First it was the panic buying of toilet paper, then staples like rice, eggs and meat; now it’s spread to the nursery industry as demand for edible plants and seeds increases drastically due to coronavirus.
In the time our family has operated Wingham Nursery we’ve never seen anything like the past few weeks in 48 years of selling, growing and advising about plants.
Both budding gardeners and seasoned ones are getting into the veggie garden and in general are showing more interest in self-sufficient gardening-mutually motivated by projects to keep them busy for the likely further lockdown regulations.
The passion of beginner gardeners interested in growing edibles and self-sustainable gardening is contagious. The team at the nursery have been helping with advice on what type of vegetables will grow at this time of year and how to get started. So I thought I’d put a few tips on paper for others that may not have had a vegie patch before:
It’s easy to get caught up in the moment when you’re buying seeds or seedlings, but the more plants you buy, the more plants you need to care for.
Keep it simple and think about the fruit and vegies that you and your family most love to eat and ask what suitable to plant now. Choose those varieties, but keep it to two or three to begin with, and don’t buy a huge number of plants in one go.
2. KEEP YOUR EXPECTATIONS REASONABLE
While you’ll probably be surprised by just how many vegies you’ll harvest, it’s important to keep in mind that your patch isn’t likely to mean that trips to the supermarket are a thing of the past. Don’t forget that the vegies you buy in the shops are produced on a commercial scale, and your little patch probably isn’t going to yield enough to feed your entire family – but what you do produce will be delicious and the satisfaction alone is well worth it!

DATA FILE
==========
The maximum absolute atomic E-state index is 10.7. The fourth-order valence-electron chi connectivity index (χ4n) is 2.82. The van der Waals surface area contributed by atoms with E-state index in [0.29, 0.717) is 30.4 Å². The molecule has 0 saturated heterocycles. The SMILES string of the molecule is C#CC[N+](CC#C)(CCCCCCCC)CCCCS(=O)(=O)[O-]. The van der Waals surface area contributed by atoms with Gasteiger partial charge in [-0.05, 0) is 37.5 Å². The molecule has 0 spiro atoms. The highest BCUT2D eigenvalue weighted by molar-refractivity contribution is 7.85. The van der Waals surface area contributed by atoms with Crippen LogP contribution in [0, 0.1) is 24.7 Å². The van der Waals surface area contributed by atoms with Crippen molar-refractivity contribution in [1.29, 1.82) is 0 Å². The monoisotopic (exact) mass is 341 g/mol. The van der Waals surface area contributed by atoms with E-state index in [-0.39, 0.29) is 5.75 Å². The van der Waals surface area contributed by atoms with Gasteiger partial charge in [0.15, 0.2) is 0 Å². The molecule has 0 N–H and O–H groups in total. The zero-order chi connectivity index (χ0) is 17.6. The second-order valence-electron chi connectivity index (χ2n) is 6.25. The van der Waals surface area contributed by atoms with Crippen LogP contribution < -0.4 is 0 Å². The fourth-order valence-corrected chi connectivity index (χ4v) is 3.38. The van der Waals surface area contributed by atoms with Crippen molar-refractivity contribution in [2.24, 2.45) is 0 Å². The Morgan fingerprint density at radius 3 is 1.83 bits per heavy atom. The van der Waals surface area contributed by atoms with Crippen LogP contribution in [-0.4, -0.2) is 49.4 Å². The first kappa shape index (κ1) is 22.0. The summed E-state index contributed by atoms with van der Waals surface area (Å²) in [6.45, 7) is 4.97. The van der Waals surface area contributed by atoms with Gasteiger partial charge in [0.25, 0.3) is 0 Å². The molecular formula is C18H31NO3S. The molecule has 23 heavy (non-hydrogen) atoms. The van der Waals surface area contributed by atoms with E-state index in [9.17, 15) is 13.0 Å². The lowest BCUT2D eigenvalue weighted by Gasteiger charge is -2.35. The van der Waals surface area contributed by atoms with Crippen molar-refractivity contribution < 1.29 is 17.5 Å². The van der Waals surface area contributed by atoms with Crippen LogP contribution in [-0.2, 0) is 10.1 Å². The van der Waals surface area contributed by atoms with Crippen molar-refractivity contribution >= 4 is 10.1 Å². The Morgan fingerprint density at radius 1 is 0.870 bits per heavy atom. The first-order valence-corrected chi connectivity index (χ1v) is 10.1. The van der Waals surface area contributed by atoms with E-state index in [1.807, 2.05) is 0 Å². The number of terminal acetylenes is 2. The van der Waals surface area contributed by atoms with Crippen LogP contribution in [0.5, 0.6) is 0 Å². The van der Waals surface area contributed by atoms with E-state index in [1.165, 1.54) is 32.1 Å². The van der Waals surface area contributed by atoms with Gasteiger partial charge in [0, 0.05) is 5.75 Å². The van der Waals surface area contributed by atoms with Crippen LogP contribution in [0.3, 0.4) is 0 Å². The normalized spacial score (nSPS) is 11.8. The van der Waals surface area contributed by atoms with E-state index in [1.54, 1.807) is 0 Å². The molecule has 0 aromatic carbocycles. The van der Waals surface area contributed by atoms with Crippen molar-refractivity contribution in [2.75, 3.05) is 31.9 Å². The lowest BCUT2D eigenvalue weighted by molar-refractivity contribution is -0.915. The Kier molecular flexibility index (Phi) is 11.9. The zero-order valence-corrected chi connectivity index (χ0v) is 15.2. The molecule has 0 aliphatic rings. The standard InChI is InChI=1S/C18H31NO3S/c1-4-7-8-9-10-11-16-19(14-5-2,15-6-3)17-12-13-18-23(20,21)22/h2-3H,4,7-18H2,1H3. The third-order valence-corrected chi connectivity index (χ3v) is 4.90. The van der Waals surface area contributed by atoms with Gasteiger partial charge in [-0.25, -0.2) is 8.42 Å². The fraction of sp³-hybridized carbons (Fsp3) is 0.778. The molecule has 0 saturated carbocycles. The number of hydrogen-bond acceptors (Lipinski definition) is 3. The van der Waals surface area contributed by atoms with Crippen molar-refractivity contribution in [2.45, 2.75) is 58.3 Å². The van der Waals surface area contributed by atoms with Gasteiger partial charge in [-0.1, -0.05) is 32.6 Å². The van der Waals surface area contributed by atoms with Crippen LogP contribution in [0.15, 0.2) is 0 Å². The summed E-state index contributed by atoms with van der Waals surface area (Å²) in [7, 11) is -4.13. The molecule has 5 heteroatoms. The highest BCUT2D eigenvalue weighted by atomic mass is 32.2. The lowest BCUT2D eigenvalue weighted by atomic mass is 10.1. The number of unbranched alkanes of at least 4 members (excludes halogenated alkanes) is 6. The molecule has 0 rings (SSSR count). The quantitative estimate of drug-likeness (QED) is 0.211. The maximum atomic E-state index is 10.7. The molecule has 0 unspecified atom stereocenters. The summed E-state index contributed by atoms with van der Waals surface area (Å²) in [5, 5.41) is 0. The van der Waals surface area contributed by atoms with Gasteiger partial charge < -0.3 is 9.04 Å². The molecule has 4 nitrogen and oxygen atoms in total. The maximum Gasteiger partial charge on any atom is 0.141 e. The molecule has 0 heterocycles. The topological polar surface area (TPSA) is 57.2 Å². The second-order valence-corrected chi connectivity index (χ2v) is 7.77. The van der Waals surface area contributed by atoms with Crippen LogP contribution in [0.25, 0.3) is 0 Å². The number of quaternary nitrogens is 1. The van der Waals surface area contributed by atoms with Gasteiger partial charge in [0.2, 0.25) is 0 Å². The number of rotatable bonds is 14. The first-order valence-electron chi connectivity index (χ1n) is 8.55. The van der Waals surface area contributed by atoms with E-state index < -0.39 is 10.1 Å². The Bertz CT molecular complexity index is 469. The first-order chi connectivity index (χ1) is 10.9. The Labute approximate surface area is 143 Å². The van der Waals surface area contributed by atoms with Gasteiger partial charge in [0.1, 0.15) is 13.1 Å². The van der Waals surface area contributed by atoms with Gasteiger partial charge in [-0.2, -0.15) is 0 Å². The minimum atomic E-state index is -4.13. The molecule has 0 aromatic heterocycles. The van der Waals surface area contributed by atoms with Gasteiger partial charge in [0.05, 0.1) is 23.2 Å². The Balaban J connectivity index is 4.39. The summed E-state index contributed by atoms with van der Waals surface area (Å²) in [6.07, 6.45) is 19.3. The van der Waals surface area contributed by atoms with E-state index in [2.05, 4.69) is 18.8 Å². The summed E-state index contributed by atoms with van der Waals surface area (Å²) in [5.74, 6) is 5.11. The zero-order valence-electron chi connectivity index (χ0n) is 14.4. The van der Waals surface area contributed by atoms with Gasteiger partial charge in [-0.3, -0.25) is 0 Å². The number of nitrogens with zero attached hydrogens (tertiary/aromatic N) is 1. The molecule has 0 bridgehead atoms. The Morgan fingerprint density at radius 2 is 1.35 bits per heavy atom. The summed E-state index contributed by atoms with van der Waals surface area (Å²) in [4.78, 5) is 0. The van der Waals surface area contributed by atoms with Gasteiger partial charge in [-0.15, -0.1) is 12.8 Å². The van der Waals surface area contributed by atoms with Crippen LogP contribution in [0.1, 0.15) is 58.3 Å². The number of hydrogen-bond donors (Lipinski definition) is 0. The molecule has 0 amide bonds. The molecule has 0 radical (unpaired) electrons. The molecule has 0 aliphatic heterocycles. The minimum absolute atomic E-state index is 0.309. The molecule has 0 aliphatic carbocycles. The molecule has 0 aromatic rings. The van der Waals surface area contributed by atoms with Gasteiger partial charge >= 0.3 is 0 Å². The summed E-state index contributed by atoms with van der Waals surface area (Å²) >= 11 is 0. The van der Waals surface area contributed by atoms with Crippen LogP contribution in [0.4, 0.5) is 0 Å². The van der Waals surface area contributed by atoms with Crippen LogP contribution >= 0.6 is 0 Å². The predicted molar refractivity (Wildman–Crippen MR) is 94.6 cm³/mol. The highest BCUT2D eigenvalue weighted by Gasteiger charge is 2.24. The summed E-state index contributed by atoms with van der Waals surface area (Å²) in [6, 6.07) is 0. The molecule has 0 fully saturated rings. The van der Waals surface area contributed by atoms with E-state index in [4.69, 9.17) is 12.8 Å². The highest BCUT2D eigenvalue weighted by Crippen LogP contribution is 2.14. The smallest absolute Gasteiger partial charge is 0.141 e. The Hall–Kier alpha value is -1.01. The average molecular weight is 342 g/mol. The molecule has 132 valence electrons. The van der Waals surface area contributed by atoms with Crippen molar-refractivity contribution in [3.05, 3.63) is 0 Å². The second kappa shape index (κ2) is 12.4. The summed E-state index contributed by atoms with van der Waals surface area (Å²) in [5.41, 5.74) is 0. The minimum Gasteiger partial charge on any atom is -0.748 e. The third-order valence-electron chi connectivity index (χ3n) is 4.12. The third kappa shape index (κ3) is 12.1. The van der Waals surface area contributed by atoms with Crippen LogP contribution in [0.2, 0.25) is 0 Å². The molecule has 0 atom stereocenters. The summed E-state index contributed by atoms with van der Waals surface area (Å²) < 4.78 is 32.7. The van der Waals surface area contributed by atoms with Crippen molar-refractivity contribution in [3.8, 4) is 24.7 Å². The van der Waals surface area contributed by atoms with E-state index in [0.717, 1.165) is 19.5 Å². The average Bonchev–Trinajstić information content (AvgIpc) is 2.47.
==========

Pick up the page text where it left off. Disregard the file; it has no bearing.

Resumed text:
3. BE NEAT AND PRECISE
When planting your vegie patch, it will pay later to put some thought into where you pop your plants. Have a look at the labels to see how far apart to plant them, and follow the instructions to allow them enough room to grow into.
Plant tall or climbing crops towards the back, so that they don’t block sunshine from hitting smaller plants or make harvesting difficult once they have grown.
Planting in rows will help you to easily and quickly identify your plants – and the weeds!
4. CREATE PATHS BETWEEN BEDS
You’ll need to be getting up close and personal with your plants to check for pests and diseases and of course, harvest! If your patch is on the larger side, build paths into the design so that you can easily access all your plants.
5. STAGGER CROP PLANTINGS
It’s very tempting to plant all your seedlings at once, but it makes sense to stagger your seedling plantings. This way you will have a usable volume of vegies available over a longer period of time, rather than more than you can eat ready to harvest all at once!
Stay safe and keep healthy,
Wingham Nursery & Florist